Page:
Grace Draven: Turning Ordinary Fantasy into Extraordinary Reading!

So, what happens when a sweet southern girl turns into a traveling army child then grows into a rebellious teen rocker chick?  Well, she ends up becoming a world-wide bestselling fantasy phenomenon, of course!
Along the way, Grace also developed a keen sense of humor, kept her sweet, kind heart and honed her talent of observation and human nature into a woman who is truly a joy to know.
Her books stand out because they artfully champion those average people who rise to become truly extraordinary - just like the woman who creates them.
Read on and we’re sure you will agree.  Grace is not only an author to love, but a woman to admire.

InD: Let’s get to know you a little bit better. Where did you grow up? What was your childhood like?
I was born and raised in central Louisiana. My mother’s second husband was in the Air Force and he transferred to Madrid, Spain. I lived there for 2 1/2 years, which was a really amazing experience.
InD: How old were you when you went to Spain?
I was around 11 and I stayed there until I was almost 14. That was probably a good age because I could really soak in the language, pick it up really fast and retain it. If I tried to do that now, it would be a lot harder and take longer. I love the culture, but it was a bit of a shock because I was raised in a small town. Madrid was completely different, but it was wonderful. I came back to the U.S. and lived with my dad in Houston from the time I was 14 until I moved out of the house.
InD: Where are you now?
I am currently in the Texas Hill country, just south of Austin, but I lived in Houston for 37 years.
InD: That is beautiful country.
It is beautiful. Hot, but beautiful.
InD: So, tell me about your childhood years in Louisiana.
Obviously, we grew up to have an appreciation for Cajun food! My grandmother was an excellent cook and a very fascinating person. English was her second language. She spoke fluent Cajun French. I always got a kick out of it. Unfortunately, they never taught my mother to speak it and it was never passed down to me.
InD: Why was that?
From what I've heard and read, there was a stigma attached to speaking it, and it was discouraged from being passed down to the younger generation. Nowadays, there has been a resurgence. It is considered part of the culture of the state of Louisiana and is a wonderful thing to embrace.
InD: I’ve always thought Cajun to be a rich culture, but I can understand and see the historical problems.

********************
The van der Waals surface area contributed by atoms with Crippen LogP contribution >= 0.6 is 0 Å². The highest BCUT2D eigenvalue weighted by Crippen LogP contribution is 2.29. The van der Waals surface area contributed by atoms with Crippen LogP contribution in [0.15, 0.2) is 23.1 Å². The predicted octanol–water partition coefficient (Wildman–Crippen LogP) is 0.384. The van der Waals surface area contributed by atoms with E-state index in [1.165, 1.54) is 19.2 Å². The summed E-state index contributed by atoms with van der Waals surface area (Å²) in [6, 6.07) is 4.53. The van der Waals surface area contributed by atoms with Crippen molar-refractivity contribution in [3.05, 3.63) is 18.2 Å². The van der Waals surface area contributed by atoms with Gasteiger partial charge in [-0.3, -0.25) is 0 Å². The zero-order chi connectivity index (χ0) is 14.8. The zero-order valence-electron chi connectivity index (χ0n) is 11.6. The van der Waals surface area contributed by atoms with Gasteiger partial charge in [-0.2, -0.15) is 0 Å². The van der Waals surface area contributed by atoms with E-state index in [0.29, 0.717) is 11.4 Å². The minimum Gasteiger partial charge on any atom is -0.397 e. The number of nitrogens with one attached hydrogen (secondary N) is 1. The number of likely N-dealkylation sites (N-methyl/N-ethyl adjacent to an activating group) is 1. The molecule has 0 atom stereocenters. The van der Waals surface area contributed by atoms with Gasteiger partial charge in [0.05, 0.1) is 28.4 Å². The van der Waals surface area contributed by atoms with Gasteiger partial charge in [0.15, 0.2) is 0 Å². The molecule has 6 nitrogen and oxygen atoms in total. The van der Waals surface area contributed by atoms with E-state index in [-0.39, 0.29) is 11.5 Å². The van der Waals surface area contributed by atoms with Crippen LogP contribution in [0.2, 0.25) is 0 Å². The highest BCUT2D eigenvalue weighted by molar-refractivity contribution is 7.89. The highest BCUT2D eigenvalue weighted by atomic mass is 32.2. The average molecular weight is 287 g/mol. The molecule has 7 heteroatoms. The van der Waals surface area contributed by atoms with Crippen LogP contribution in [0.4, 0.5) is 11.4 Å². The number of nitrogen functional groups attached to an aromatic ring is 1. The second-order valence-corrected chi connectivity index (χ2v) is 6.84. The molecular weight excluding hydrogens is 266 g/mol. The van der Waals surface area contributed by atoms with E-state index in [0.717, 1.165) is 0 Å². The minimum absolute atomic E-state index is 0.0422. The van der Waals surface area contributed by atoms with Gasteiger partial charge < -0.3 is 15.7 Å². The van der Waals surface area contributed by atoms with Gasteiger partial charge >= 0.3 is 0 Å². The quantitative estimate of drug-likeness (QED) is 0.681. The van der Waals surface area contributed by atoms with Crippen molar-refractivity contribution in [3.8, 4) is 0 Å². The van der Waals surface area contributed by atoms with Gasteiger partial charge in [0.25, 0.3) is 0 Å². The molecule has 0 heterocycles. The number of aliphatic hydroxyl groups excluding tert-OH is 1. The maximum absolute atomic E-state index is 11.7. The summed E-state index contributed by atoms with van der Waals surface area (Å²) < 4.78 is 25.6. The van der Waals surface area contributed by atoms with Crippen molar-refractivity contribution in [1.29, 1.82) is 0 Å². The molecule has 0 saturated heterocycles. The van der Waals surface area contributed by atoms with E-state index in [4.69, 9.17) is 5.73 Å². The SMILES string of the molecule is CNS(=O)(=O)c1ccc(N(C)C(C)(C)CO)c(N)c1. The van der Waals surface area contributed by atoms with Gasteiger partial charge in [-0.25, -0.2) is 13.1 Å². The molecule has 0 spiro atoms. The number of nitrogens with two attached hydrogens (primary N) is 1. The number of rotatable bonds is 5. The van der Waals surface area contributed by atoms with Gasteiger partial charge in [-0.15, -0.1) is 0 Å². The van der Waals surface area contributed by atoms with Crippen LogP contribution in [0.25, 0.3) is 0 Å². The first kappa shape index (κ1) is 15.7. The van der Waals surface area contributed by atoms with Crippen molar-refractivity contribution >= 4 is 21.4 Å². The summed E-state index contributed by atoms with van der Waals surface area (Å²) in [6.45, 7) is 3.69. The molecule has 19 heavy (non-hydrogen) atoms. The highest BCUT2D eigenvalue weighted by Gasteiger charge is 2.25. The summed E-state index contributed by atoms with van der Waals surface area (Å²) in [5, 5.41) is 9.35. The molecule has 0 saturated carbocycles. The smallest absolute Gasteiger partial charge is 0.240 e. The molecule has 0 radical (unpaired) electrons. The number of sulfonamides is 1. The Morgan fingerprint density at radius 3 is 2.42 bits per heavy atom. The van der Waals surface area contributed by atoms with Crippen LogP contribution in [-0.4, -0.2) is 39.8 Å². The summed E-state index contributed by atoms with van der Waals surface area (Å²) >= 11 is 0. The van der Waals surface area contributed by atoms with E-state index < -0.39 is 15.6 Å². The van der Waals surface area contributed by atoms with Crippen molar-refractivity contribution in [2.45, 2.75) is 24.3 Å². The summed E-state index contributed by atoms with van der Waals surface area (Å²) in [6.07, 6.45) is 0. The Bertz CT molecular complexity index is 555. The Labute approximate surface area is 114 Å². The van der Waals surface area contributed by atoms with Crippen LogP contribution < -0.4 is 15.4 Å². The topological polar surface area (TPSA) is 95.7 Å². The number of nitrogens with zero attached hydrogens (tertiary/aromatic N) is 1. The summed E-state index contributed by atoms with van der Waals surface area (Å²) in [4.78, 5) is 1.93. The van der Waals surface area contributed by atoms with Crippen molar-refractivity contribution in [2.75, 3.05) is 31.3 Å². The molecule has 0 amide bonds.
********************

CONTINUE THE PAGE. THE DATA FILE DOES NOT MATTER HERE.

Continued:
It is a rich culture. I would hate to see a language so heavily tied to a culture die out. It is different from the French spoken in France. It’s considered non-standardized or Louisiana French. It also includes words that were brought in from the Caribbean and the Choctaw tribes in the area, so you have a sort of melting pot involved.
My grandmother spoke it when she was mad or arguing with my uncle, so she may not have wanted me knowing what she was actually saying.
InD: Now that would make me want to learn it more! Do you remember your childhood as a happy childhood?
Yes. There was the good and the bad. I certainly remember we were not inside all day playing games on computers and stuff like that. We were outside from sun up, until the sun went down. It was like, you head out and don't come back until you’re called for dinner.
InD: My idea of Louisiana in the summer is that it’s really hot. What would you do outside all day?
When you are a little kid, you are hot and sweaty, dirty and barefoot anyway, but you're out playing with your friends and having a good time, so as long as you didn’t get stung by a wasp or bitten by a snake, you stayed out all day.
InD: What did you enjoy doing?
Well, I bossed my siblings around (I’m the oldest). I loved to swing on the swing set at my grandmother's. I remember trying to get as high as I could and then throwing myself out of the seat to see how far I could land. And, I would play with the dog.
I think one of my most cherished memories is, I used to sit on the back of my grandmother's porch with her. We would have two bowls, one of them was unshelled peas or beans and we would either shell peas or snap beans on a summer evening. You could hear cicadas singing in the background and it was so peaceful. That is such a good memory for me. It captured not just a moment in a childhood but a moment in a particular time. 
InD: I guess our generation feels kind of bad that our children’s generation may not get to experience those things. Maybe they will have different ones that are just as dear to them.
That is how I try to see it. So many really wonderful memories come from such minor things. I remember my uncle chewed tobacco and when I was around seven, I complained and begged and cried and whined and pleaded with my uncle to let me try some of his Red Man. It smelled wonderful. Well, I guess he had enough of me complaining, he let me try a little bit and it was horrible stuff! I never asked him again.

Read the entire interview in the November 2020 issue of InD'Tale magazine.

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